In Mexico, something seems to go significantly wrong almost every day. Miguel was one of my hosts on a recent trip. The motor mounts on his car were shot from all the speed bumps, so he got them replaced. Then the battery light came on. The next morning, the battery was dead. Jumper cables got it started and got him where he needed to go, but the next night someone broke into his car and stole the jumper cables. When he tried to get a jump from someone else, he lifted the hood to find that the battery itself had also been stolen. A mechanic shop around the corner was still open. They put in a new battery, but in doing so, blew out two fuses for the fuel pump. On and on the comedy of errors went, ending with battery acid spilled all over everything.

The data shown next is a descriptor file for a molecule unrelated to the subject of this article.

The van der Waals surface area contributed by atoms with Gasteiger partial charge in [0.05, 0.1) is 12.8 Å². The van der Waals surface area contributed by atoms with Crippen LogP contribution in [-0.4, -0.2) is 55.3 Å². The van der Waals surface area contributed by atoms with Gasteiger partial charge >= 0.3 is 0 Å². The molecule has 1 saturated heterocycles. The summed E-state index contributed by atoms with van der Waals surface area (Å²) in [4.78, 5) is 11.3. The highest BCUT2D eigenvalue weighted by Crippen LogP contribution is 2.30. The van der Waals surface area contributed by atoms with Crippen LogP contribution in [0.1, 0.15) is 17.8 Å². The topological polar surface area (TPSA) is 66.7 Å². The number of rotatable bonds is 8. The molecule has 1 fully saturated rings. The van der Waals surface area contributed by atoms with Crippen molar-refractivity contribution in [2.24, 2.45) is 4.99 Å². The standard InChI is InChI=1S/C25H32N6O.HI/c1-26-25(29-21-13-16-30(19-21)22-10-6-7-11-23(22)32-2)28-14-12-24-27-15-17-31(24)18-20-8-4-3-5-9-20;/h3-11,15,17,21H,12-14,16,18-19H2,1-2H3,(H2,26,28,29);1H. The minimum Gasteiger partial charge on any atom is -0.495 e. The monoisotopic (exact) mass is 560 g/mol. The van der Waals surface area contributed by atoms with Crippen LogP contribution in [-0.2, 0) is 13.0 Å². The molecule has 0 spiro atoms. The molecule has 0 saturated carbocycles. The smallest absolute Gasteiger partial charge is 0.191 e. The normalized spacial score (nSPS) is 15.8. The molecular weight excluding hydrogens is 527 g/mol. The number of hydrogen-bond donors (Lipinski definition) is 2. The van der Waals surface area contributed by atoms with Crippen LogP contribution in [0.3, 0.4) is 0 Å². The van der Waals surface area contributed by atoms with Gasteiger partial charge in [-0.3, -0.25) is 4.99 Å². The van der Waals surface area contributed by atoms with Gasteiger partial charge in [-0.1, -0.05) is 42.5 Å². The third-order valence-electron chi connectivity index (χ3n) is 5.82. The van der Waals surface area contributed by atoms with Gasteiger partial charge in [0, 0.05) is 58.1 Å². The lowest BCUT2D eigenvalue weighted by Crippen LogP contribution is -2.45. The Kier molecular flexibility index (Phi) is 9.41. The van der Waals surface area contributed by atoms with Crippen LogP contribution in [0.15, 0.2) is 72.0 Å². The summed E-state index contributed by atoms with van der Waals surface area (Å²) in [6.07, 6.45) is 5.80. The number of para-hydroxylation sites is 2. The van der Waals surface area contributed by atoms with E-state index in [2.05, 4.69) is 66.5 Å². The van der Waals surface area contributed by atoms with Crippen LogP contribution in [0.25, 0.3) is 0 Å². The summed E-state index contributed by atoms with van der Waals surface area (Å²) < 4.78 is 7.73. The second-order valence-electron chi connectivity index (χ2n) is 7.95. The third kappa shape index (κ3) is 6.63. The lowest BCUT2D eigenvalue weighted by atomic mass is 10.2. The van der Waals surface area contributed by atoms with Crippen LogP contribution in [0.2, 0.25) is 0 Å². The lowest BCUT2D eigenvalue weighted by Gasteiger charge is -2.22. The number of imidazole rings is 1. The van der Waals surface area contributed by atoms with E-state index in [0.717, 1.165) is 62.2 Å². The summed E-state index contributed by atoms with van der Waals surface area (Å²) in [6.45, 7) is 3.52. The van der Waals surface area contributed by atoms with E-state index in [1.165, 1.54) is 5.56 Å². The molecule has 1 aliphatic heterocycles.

So how do we plan for unexpected problems? How do we sort out our priorities for the week, so that if one day gets completely hijacked (which does happen), we aren’t wiped out for the whole week? The most effective leaders are able to maintain focus on what’s most important and not get sidetracked. A little more advance preparation—including budgeting some time for unforeseen problems—actually reduces stress and increases our ability to maintain focus.